253 reputation
15
bio website
location Potsdam, Germany
age 32
visits member for 3 years, 2 months
seen Jul 17 at 5:55

Sep
19
comment Is there a rule which preposition to use for a place?
"The use of an […] when you want to go to some kind of border." I try to explain a little differently: "an" can has the meaning of going to a point that's just nearby the referred place, not the place exactly. The different meaning of "An die Arbeit gehen." becomes explicit, if you change the word order: "die Arbeit angehen" – meaning "to go about doing sth."/"to approach". "Zu is when your goal is a building." …or a person (Ich gehe zu Laura).
Sep
19
comment What is a good translation of “Rüstzeit”?
I never heard that word in German before. Seems to be more a dialect, see also: bar.wikipedia.org/wiki/Rüsten_(Fertigungstechnik). BTW: @Gigili why is this question tagged with two tags, meaning the same?
Sep
19
awarded  Critic
Sep
19
comment “Redirect an address to a server” - which preposition should I use?
In which dictionary did you read that?
Sep
19
comment “Redirect an address to a server” - which preposition should I use?
@Joachim I don't know where you've ever heard "umbiegen" in that context, but it has a completely different meaning (as of "to bend sth." or [also] "to turn around"). You just can't bend digital information, so I agree with Hendrik, that the usage of "umbiegen" is quite strange in that context, especially for a German speaker. Nonetheless +1 for providing the correct answer afterwards. LEO also mentions "umschalten" as a technical term, but thats unusual for domain-redirects too, it's more usable for signal-shifting in general.
Sep
18
revised Writing a time interval in abbreviated form
added 2 characters in body
Sep
18
comment Writing a time interval in abbreviated form
@Gigili Why are you editing the time-example as a blockquote? I'm not quoting anyone here. If you like to embed the example in a specific tag, you should use <code> (represented in Markdow by backticks or indentation by four spaces or one tab). This is against anything I've ever learned about HTML semantics… (Even better would be the HTML5 <samp>-tag, but that isn't allowed on the SE-network.)
Sep
16
awarded  Teacher
Sep
16
answered Writing a time interval in abbreviated form
Sep
16
comment Gibt es Rotwelsch mittlerweile auch in der gehobenen Sprache?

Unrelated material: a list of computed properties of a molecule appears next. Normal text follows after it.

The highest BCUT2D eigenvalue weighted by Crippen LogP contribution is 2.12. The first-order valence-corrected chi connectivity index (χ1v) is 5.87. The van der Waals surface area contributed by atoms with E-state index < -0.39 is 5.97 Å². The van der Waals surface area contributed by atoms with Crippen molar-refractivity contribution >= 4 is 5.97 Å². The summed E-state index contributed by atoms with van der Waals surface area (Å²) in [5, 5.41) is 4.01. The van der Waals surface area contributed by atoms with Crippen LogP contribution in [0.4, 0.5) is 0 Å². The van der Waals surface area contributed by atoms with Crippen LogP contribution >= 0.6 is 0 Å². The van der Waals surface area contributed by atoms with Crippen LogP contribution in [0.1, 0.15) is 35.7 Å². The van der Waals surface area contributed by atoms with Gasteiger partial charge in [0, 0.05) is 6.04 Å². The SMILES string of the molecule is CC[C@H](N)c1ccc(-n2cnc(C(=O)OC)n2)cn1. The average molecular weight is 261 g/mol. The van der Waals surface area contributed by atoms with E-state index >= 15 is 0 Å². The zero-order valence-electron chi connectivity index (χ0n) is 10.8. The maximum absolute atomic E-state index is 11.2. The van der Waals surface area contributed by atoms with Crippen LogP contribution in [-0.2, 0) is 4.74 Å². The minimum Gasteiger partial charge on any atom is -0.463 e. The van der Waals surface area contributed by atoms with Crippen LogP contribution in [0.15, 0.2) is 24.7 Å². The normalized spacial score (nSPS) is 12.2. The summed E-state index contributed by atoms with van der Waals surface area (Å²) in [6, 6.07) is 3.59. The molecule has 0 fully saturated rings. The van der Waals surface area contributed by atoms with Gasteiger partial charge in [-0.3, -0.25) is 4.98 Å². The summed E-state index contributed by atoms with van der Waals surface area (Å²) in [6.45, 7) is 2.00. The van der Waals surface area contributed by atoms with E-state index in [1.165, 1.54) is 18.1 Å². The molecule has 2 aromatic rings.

Mit deinen Beispielen hast du deine Frage ja schon nahezu beantwortet. Bei Wörtern wie Blagen, Kabuff oder schmusen war mir die derartige Herkunft nicht bewusst. Das ist die Sprache meiner Großeltern…
Sep
16
awarded  Editor
Sep
16
comment Ist 'humanitäre Katastrophe' eine sprachliche Katastrophe?
@Ray Ich habe den emotionalen Satz wieder raus genommen. Anscheinend wird zumindest "humanitarian catastrophe" auch von Amnesty International genutzt…
Sep
16
revised Ist 'humanitäre Katastrophe' eine sprachliche Katastrophe?
deleted 118 characters in body
Sep
16
answered Ist 'humanitäre Katastrophe' eine sprachliche Katastrophe?
Sep
15
comment What's a good translation for “outcome measures”?
+1 for "Ergebnis(se)", which may be specified further
Sep
15
comment Wonach richtet sich das Geschlecht eines Anglizismus?
@Hinek Zu der Zeit als die meisten Automarken benannt wurden, war (Motoren-)Wagen durchaus üblicher als der eher moderne Auto(-mobil).
Sep
15
comment Welche Eselsbrücken gibt es, um “dass” und “das” auseinander zu halten?
Die eigentliche Eselsbrücke ist wohl der Hinweis auf die Ersetzung durch welches/dieses/jenes. »Ich wusste doch, dass es jenes Das ist, welches man mit zwei "s" schreibt.«
Sep
15
comment die Rechtstruktur in den/dem Katalog einbauen?
Bei "Rechtstruktur in den Katalog einbauen" habe ich zuerst an eine Rechteverwaltung in einer Software gedacht – insofern kann auch ein technisches Wort passend sein, aber wie du sagtest, kommt das auf Kontext an.
Sep
15
comment die Rechtstruktur in den/dem Katalog einbauen?
"im Katalog einbauen" can has a different meaning then "in den Katalog", depending on the context; so better to use the more clear "in den"…
Sep
14
comment Is “thou” the English equivalent of “Sie”?
What I see here is a sound shift. early Old High German thou/thu → classical OHG dū, du (English thou, Icelandic þú : Low German dü, German du)